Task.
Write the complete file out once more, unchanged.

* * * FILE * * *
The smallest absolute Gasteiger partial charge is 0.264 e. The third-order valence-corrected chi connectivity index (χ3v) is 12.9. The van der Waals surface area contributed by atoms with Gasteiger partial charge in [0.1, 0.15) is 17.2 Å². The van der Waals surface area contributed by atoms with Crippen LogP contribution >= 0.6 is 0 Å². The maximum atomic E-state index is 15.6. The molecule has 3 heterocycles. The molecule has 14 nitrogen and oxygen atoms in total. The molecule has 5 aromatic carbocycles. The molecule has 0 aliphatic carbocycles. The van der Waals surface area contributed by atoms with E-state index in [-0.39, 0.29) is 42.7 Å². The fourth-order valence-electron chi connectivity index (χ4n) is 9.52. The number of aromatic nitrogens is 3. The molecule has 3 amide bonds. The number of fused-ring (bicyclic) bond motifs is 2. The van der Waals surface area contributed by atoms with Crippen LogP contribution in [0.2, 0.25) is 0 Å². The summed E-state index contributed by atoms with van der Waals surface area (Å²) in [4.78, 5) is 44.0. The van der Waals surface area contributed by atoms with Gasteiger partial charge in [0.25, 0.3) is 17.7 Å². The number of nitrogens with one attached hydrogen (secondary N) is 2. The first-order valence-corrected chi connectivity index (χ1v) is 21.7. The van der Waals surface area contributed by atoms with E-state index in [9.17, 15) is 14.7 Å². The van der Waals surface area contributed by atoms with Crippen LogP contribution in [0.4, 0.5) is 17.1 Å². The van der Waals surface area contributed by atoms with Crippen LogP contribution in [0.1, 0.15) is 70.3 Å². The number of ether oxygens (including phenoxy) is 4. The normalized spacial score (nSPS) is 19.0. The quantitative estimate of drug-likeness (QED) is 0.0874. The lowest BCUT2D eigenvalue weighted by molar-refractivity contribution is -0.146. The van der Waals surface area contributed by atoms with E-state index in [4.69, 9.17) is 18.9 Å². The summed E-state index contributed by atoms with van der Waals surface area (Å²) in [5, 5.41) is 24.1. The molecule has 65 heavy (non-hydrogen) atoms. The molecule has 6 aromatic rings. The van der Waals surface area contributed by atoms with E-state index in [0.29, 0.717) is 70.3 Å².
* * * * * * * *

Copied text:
The smallest absolute Gasteiger partial charge is 0.264 e. The third-order valence-corrected chi connectivity index (χ3v) is 12.9. The van der Waals surface area contributed by atoms with Gasteiger partial charge in [0.1, 0.15) is 17.2 Å². The van der Waals surface area contributed by atoms with Crippen LogP contribution >= 0.6 is 0 Å². The maximum atomic E-state index is 15.6. The molecule has 3 heterocycles. The molecule has 14 nitrogen and oxygen atoms in total. The molecule has 5 aromatic carbocycles. The molecule has 0 aliphatic carbocycles. The van der Waals surface area contributed by atoms with E-state index in [-0.39, 0.29) is 42.7 Å². The fourth-order valence-electron chi connectivity index (χ4n) is 9.52. The number of aromatic nitrogens is 3. The molecule has 3 amide bonds. The number of fused-ring (bicyclic) bond motifs is 2. The van der Waals surface area contributed by atoms with Crippen LogP contribution in [0.2, 0.25) is 0 Å². The summed E-state index contributed by atoms with van der Waals surface area (Å²) in [4.78, 5) is 44.0. The van der Waals surface area contributed by atoms with Gasteiger partial charge in [0.25, 0.3) is 17.7 Å². The number of nitrogens with one attached hydrogen (secondary N) is 2. The first-order valence-corrected chi connectivity index (χ1v) is 21.7. The van der Waals surface area contributed by atoms with E-state index in [9.17, 15) is 14.7 Å². The van der Waals surface area contributed by atoms with Crippen LogP contribution in [0.4, 0.5) is 17.1 Å². The van der Waals surface area contributed by atoms with Crippen LogP contribution in [0.1, 0.15) is 70.3 Å². The number of ether oxygens (including phenoxy) is 4. The normalized spacial score (nSPS) is 19.0. The quantitative estimate of drug-likeness (QED) is 0.0874. The lowest BCUT2D eigenvalue weighted by molar-refractivity contribution is -0.146. The van der Waals surface area contributed by atoms with E-state index in [4.69, 9.17) is 18.9 Å². The summed E-state index contributed by atoms with van der Waals surface area (Å²) in [5, 5.41) is 24.1. The molecule has 65 heavy (non-hydrogen) atoms. The molecule has 6 aromatic rings. The van der Waals surface area contributed by atoms with E-state index in [0.29, 0.717) is 70.3 Å².